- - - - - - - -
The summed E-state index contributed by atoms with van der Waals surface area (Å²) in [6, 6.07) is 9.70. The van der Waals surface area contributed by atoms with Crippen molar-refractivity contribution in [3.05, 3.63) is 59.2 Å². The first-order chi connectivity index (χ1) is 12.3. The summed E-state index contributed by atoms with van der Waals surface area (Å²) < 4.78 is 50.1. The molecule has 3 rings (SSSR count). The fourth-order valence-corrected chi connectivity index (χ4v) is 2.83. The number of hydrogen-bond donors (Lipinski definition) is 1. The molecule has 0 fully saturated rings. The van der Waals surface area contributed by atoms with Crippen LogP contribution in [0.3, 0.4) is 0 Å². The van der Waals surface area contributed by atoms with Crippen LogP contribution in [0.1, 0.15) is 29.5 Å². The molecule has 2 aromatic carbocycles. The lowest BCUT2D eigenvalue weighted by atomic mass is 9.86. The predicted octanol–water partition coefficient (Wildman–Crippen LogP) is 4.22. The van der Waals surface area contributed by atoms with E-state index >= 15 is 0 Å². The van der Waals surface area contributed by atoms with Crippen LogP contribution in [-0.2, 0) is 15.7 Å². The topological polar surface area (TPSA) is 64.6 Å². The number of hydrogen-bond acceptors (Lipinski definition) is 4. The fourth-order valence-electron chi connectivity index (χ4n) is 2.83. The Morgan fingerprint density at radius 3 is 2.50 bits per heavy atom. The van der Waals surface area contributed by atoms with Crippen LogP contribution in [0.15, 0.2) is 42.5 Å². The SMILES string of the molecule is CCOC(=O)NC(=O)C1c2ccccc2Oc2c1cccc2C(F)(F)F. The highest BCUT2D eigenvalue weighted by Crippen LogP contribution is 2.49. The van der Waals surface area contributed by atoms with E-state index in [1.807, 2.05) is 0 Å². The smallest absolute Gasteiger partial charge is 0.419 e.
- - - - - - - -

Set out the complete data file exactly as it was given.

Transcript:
The summed E-state index contributed by atoms with van der Waals surface area (Å²) in [6, 6.07) is 9.70. The van der Waals surface area contributed by atoms with Crippen molar-refractivity contribution in [3.05, 3.63) is 59.2 Å². The first-order chi connectivity index (χ1) is 12.3. The summed E-state index contributed by atoms with van der Waals surface area (Å²) < 4.78 is 50.1. The molecule has 3 rings (SSSR count). The fourth-order valence-corrected chi connectivity index (χ4v) is 2.83. The number of hydrogen-bond donors (Lipinski definition) is 1. The molecule has 0 fully saturated rings. The van der Waals surface area contributed by atoms with Crippen LogP contribution in [0.3, 0.4) is 0 Å². The van der Waals surface area contributed by atoms with Crippen LogP contribution in [0.1, 0.15) is 29.5 Å². The molecule has 2 aromatic carbocycles. The lowest BCUT2D eigenvalue weighted by atomic mass is 9.86. The predicted octanol–water partition coefficient (Wildman–Crippen LogP) is 4.22. The van der Waals surface area contributed by atoms with E-state index >= 15 is 0 Å². The van der Waals surface area contributed by atoms with Crippen LogP contribution in [-0.2, 0) is 15.7 Å². The topological polar surface area (TPSA) is 64.6 Å². The number of hydrogen-bond acceptors (Lipinski definition) is 4. The fourth-order valence-electron chi connectivity index (χ4n) is 2.83. The Morgan fingerprint density at radius 3 is 2.50 bits per heavy atom. The van der Waals surface area contributed by atoms with Crippen LogP contribution in [0.15, 0.2) is 42.5 Å². The SMILES string of the molecule is CCOC(=O)NC(=O)C1c2ccccc2Oc2c1cccc2C(F)(F)F. The highest BCUT2D eigenvalue weighted by Crippen LogP contribution is 2.49. The van der Waals surface area contributed by atoms with E-state index in [1.807, 2.05) is 0 Å². The smallest absolute Gasteiger partial charge is 0.419 e.